Members of the Catholic University Institute of Buea in Cameroon speak with Catholic Studies Director Michael J. Naughton. Photos by Mark Brown

Arrived as Strangers, Left as Friends

St. Thomas left a lasting impact on leaders and scholars from Cameroon during their last visit.

Fourteen scholars and academic leaders arrived from Cameroon, Africa, to visit St. Thomas for a mentor seminar in June. For some, it was their first journey outside their home country. For others, it was their first journey to Minnesota. All of them arrived as strangers and left as friends.

Only Father George Nkeze, president of Catholic University Institute of Buea (CUIB) in Cameroon, had visited St. Thomas before he brought CUIB deans, administrators and campus ministry staff to Minnesota. CUIB was founded in 2009 by Bishop Immanuel Banlanjo Bushu. It has nearly 2,000 undergraduate students and earlier this year received approval to offer graduate degree programs in business, technology and agriculture.

Members of the Catholic University Institute of Buea in Cameroon pose for a group photo outside Sitzmann Hall.

Members of the Catholic University Institute of Buea in Cameroon pose for a group photo outside Sitzmann Hall.

The institution focuses on equipping students to become entrepreneurs – to become “solution finders” instead of “blamers,” as Nkeze puts it, in a country that struggles with high rates of unemployment and corruption. It does this through quality programs and curriculum that are anchored in spirituality and that nurture knowledge, competence and practical skills. Forming future entrepreneurial leaders who are self-confident, have pride in country, and care about their brothers and sisters is seen as a critical step

toward ending Cameroon’s dependence on foreign aid.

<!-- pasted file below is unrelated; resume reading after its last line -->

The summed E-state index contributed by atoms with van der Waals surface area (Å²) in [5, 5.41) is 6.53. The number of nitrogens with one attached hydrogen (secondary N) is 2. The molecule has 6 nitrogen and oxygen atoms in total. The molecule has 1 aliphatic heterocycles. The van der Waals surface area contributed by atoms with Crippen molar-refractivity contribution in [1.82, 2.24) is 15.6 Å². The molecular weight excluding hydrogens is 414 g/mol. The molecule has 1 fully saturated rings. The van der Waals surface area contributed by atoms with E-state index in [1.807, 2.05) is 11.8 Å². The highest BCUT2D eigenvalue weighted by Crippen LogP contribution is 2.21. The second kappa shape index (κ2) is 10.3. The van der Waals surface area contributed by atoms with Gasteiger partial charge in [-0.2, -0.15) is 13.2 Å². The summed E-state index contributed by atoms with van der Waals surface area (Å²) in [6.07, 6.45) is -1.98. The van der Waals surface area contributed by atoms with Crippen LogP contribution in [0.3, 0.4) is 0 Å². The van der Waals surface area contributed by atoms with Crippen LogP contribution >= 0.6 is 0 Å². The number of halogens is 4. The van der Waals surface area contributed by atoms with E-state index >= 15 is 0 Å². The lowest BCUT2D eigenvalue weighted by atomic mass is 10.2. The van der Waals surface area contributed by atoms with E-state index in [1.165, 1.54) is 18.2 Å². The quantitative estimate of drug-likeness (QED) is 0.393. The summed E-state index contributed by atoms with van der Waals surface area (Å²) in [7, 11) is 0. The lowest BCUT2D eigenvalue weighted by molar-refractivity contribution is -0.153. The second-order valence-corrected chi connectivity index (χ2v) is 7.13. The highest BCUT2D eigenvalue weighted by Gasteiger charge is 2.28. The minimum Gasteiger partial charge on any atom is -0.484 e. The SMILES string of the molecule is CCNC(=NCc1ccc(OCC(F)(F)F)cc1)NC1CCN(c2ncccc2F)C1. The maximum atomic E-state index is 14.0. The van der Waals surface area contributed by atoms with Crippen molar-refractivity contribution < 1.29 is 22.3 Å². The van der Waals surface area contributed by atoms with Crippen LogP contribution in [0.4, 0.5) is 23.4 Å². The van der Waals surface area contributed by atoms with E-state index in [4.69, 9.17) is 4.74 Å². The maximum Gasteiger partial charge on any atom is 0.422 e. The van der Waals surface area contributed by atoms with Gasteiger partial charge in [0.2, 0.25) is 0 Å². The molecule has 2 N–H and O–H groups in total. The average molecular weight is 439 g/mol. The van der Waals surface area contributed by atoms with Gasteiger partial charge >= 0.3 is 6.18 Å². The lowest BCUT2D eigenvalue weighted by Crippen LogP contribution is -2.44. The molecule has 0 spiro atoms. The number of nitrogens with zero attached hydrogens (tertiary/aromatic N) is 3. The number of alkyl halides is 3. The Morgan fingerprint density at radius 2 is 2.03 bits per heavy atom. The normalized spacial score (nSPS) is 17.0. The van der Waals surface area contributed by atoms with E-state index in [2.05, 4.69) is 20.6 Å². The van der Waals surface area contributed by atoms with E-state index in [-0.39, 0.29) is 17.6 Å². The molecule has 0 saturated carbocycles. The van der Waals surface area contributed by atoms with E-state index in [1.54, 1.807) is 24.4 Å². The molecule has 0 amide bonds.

To attain full accreditation and governmental approval, all new universities in Cameroon are required to seek counsel and feedback from another university while developing their institutions. Nkeze sought a U.S. university with a strong Catholic identity that could appreciate CUIB’s mission and offer helpful guidance as CUIB developed its own programs and curriculum.

He found what he was looking for at St. Thomas, particularly the practical, interdisciplinary approach of Catholic studies. (A set of required core courses at CUIB are modeled after the required courses for a St. Thomas Catholic studies major.) Individuals in the College of Arts and Sciences, Engineering, Opus College of Business and the School of Law agreed to work with him. Since the partnership began, Dr. Michael Naughton, director of the Center for Catholic Studies, and Dr. John Abraham, professor of engineering, have traveled to Cameroon to observe and consult on CUIB projects.

This latest visit brought members of the CUIB community to St. Thomas from May 29 - June 12, where they participated in almost daily seminar sessions. The seminar was organized by Catholic studies and focused on the challenges of leadership in Catholic higher education. More than 30 St. Thomas faculty members, administrators, staff and local entrepreneurs contributed to various sessions. Discussions centered on the purpose of a university, mission and Catholic identity, curriculum development, technology, marketing, and student and alumni engagement. St. Thomas President Julie Sullivan and Provost Richard Plumb hosted a session, as did Vice President of Mission Father Larry Snyder and Naughton.

Several visits also took participants off campus: to Reell Precision Manufacturing, a company that contributed financial support for the visit, and to House of Talents, a Minneapolis import business whose owner does business in several African countries.

“St. Thomas has really been a true friend, mentor, adviser, guide and collaborator with CUIB, their African friend,” Nkeze said.

Next in Lumen